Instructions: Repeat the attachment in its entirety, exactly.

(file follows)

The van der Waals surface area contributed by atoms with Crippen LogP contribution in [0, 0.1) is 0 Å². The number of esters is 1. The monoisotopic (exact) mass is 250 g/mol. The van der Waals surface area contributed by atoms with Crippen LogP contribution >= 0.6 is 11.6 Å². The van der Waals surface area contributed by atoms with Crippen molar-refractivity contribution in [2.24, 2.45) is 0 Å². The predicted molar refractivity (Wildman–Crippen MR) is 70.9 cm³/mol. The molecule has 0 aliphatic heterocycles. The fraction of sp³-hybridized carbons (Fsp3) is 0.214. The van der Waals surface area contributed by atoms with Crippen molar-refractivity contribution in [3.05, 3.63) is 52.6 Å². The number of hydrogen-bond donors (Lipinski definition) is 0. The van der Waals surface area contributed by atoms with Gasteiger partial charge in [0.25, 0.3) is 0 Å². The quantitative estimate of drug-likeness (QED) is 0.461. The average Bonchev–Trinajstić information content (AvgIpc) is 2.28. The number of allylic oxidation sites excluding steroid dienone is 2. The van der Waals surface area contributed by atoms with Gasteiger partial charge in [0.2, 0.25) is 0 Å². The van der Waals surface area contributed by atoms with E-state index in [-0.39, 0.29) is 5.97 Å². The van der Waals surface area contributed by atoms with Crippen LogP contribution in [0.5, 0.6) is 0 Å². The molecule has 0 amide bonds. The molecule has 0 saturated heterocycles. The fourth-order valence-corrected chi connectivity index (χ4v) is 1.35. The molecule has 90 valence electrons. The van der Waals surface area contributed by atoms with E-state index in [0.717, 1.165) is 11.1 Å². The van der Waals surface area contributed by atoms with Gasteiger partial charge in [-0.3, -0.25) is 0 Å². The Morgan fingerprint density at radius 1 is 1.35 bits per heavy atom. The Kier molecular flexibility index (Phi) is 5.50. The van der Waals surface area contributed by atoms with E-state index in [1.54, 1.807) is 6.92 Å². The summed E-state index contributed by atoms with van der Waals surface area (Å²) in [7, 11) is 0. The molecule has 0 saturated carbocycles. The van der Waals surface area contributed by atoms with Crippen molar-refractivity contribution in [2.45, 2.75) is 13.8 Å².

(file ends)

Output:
The van der Waals surface area contributed by atoms with Crippen LogP contribution in [0, 0.1) is 0 Å². The number of esters is 1. The monoisotopic (exact) mass is 250 g/mol. The van der Waals surface area contributed by atoms with Crippen LogP contribution >= 0.6 is 11.6 Å². The van der Waals surface area contributed by atoms with Crippen molar-refractivity contribution in [2.24, 2.45) is 0 Å². The predicted molar refractivity (Wildman–Crippen MR) is 70.9 cm³/mol. The molecule has 0 aliphatic heterocycles. The fraction of sp³-hybridized carbons (Fsp3) is 0.214. The van der Waals surface area contributed by atoms with Crippen molar-refractivity contribution in [3.05, 3.63) is 52.6 Å². The number of hydrogen-bond donors (Lipinski definition) is 0. The van der Waals surface area contributed by atoms with Gasteiger partial charge in [0.25, 0.3) is 0 Å². The quantitative estimate of drug-likeness (QED) is 0.461. The average Bonchev–Trinajstić information content (AvgIpc) is 2.28. The number of allylic oxidation sites excluding steroid dienone is 2. The van der Waals surface area contributed by atoms with Gasteiger partial charge in [0.2, 0.25) is 0 Å². The van der Waals surface area contributed by atoms with E-state index in [-0.39, 0.29) is 5.97 Å². The van der Waals surface area contributed by atoms with Crippen LogP contribution in [0.5, 0.6) is 0 Å². The molecule has 0 amide bonds. The molecule has 0 saturated heterocycles. The fourth-order valence-corrected chi connectivity index (χ4v) is 1.35. The molecule has 90 valence electrons. The van der Waals surface area contributed by atoms with E-state index in [0.717, 1.165) is 11.1 Å². The van der Waals surface area contributed by atoms with Gasteiger partial charge in [-0.3, -0.25) is 0 Å². The Morgan fingerprint density at radius 1 is 1.35 bits per heavy atom. The Kier molecular flexibility index (Phi) is 5.50. The van der Waals surface area contributed by atoms with E-state index in [1.54, 1.807) is 6.92 Å². The summed E-state index contributed by atoms with van der Waals surface area (Å²) in [7, 11) is 0. The molecule has 0 saturated carbocycles. The van der Waals surface area contributed by atoms with Crippen molar-refractivity contribution in [2.45, 2.75) is 13.8 Å².